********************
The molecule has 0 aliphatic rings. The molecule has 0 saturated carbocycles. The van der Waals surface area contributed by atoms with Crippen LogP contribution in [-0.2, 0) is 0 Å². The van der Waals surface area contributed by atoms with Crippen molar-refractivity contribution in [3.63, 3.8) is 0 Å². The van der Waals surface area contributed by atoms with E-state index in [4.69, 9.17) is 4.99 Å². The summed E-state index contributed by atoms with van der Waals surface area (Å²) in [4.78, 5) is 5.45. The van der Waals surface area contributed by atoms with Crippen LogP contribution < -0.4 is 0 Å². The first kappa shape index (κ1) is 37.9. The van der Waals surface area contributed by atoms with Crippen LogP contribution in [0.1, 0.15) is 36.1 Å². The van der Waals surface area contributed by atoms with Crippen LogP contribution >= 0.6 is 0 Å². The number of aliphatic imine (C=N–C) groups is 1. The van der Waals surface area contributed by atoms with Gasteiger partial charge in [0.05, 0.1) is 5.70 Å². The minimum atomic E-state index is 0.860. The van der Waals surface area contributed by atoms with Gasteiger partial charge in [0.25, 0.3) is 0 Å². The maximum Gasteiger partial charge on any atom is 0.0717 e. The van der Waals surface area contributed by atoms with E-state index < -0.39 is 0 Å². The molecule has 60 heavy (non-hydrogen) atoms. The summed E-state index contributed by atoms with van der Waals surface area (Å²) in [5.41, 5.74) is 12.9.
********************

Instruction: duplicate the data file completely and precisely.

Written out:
The molecule has 0 aliphatic rings. The molecule has 0 saturated carbocycles. The van der Waals surface area contributed by atoms with Crippen LogP contribution in [-0.2, 0) is 0 Å². The van der Waals surface area contributed by atoms with Crippen molar-refractivity contribution in [3.63, 3.8) is 0 Å². The van der Waals surface area contributed by atoms with E-state index in [4.69, 9.17) is 4.99 Å². The summed E-state index contributed by atoms with van der Waals surface area (Å²) in [4.78, 5) is 5.45. The van der Waals surface area contributed by atoms with Crippen LogP contribution < -0.4 is 0 Å². The first kappa shape index (κ1) is 37.9. The van der Waals surface area contributed by atoms with Crippen LogP contribution in [0.1, 0.15) is 36.1 Å². The van der Waals surface area contributed by atoms with Crippen LogP contribution >= 0.6 is 0 Å². The number of aliphatic imine (C=N–C) groups is 1. The van der Waals surface area contributed by atoms with Gasteiger partial charge in [0.05, 0.1) is 5.70 Å². The minimum atomic E-state index is 0.860. The van der Waals surface area contributed by atoms with Gasteiger partial charge in [0.25, 0.3) is 0 Å². The maximum Gasteiger partial charge on any atom is 0.0717 e. The van der Waals surface area contributed by atoms with E-state index < -0.39 is 0 Å². The molecule has 60 heavy (non-hydrogen) atoms. The summed E-state index contributed by atoms with van der Waals surface area (Å²) in [5.41, 5.74) is 12.9.